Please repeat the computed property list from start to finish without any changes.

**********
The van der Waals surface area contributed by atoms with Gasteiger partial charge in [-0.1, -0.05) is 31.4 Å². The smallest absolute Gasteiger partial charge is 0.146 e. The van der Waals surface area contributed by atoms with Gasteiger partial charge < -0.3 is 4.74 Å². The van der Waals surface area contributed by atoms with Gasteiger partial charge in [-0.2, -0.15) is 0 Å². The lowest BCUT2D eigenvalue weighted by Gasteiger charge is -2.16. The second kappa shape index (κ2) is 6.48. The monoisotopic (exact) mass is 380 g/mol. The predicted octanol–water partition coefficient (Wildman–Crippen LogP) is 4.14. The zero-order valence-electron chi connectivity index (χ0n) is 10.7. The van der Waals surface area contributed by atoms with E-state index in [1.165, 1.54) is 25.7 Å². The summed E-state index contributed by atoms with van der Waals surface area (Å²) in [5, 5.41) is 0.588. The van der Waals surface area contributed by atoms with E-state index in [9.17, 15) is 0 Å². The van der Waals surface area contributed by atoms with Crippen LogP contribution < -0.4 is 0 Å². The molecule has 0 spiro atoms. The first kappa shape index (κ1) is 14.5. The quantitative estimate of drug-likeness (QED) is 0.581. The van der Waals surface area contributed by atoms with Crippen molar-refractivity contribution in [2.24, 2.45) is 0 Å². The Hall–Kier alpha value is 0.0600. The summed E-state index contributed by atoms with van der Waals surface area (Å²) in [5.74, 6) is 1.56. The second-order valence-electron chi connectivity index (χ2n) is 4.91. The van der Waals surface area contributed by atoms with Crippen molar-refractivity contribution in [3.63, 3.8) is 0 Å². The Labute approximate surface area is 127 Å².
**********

The van der Waals surface area contributed by atoms with Gasteiger partial charge in [-0.1, -0.05) is 31.4 Å². The smallest absolute Gasteiger partial charge is 0.146 e. The van der Waals surface area contributed by atoms with Gasteiger partial charge < -0.3 is 4.74 Å². The van der Waals surface area contributed by atoms with Gasteiger partial charge in [-0.2, -0.15) is 0 Å². The lowest BCUT2D eigenvalue weighted by Gasteiger charge is -2.16. The second kappa shape index (κ2) is 6.48. The monoisotopic (exact) mass is 380 g/mol. The predicted octanol–water partition coefficient (Wildman–Crippen LogP) is 4.14. The zero-order valence-electron chi connectivity index (χ0n) is 10.7. The van der Waals surface area contributed by atoms with E-state index in [1.165, 1.54) is 25.7 Å². The summed E-state index contributed by atoms with van der Waals surface area (Å²) in [5, 5.41) is 0.588. The van der Waals surface area contributed by atoms with E-state index in [9.17, 15) is 0 Å². The van der Waals surface area contributed by atoms with Crippen LogP contribution < -0.4 is 0 Å². The molecule has 0 spiro atoms. The first kappa shape index (κ1) is 14.5. The quantitative estimate of drug-likeness (QED) is 0.581. The van der Waals surface area contributed by atoms with Crippen molar-refractivity contribution in [2.24, 2.45) is 0 Å². The Hall–Kier alpha value is 0.0600. The summed E-state index contributed by atoms with van der Waals surface area (Å²) in [5.74, 6) is 1.56. The second-order valence-electron chi connectivity index (χ2n) is 4.91. The van der Waals surface area contributed by atoms with Crippen molar-refractivity contribution in [3.63, 3.8) is 0 Å². The Labute approximate surface area is 127 Å².